Did Best commit any crimes through all of that? Can the City at least pull her pension, even if no one prosecutes?


I'm sure if loved ones of those in the car crash saw your "sacrifice to car culture" comment, they would be enchanted. Yep, you at the Stranger keep humping graves to boost yourselves, like Giuliani and 9/11. Whoever wrote this crap, I'd like to officially invite you to have sex with yourself.


@1 if they didn’t pull Murray’s pension after what he did I seriously doubt they’ll do anything to Best or Durkan.


@2: Stranger staffers are to car crash victims as Texas republicans are to slaughtered elementary school kids.


@1, @3: The effort to recall then-Mayor Durkan failed because the Mayor of Seattle does not have operational control of the SPD. Obviously, the Chief of Police does have such control, so it is theoretically within the realm of possibility to retrieve compensation paid for a job not done. (I'm not a labor lawyer, so I cannot say for sure.)

@3: As for whatever you think Murray did, well, there are probably very good reasons why his 'accusers' carefully avoided making any of their statements in a court of law, and therefore no legal action against Murray would ever be likely to succeed.


That weather blog/forecast was for Eastern Washington. It said it right in the title.
It's admirable to try and prevent drug addicts from over-dosing or using laced-drugs. But on the other hand, why enable their habit.


@7: Yes, those suits were settled without going to court. Thank you for supporting my point; his 'accusers' never actually said anything in a court of law.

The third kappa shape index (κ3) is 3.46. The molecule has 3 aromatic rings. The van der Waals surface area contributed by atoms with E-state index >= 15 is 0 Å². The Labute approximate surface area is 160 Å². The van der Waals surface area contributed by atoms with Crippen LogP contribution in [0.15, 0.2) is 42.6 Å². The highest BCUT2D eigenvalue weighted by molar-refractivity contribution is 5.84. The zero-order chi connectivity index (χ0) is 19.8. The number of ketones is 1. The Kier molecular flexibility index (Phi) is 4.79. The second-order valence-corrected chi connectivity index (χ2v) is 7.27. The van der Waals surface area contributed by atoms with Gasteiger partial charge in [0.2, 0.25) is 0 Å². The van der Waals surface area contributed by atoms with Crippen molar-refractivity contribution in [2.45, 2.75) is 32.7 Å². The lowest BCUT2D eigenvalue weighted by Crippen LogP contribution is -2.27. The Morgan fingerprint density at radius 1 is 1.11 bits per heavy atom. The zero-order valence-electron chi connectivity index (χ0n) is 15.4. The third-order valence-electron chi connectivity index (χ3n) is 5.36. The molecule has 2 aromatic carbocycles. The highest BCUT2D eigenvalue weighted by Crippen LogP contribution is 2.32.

As the city chose to settle out of court, paying each plaintiff a tiny fraction of the monies sought, it would be very difficult for the city to turn around and claim that Murray had caused such damage as to justify forfeit of his pension.


Way to phone this article in.
FWI, sometimes it is good to reference data: "The highest pro-choice affiliation Gallup has measured was 56 percent in 1995, but the new poll represents an increase of 5 to 10 percent from recent numbers." In 1995, pro choice reached a popular opinion of 56%, sometime after that it reached some other number, and recently it was 5 to 10% more.
Get stoned before work, much?
Probably not wasting my time with this author in the future.


@8 so following your thought process on what basis could they go after Best’s pension? Nothing she did or didn’t do rose to the level of criminal negligence. At best she made a poor decision due to bad information in an environment where she had little to no support from the rest of the administration. Many of may not agree with her decisions but I don’t see anything that would come close to allowing the city to go after her pension.


1 - "Did Best commit any crimes through all of that?"

No, she didn't. Take your hate elsewhere.


The pension system Ch. Best is under is a WA state run one, LEOFF 2. The city can’t do anything to affect it. Even criminal conviction is not necessarily disqualifying.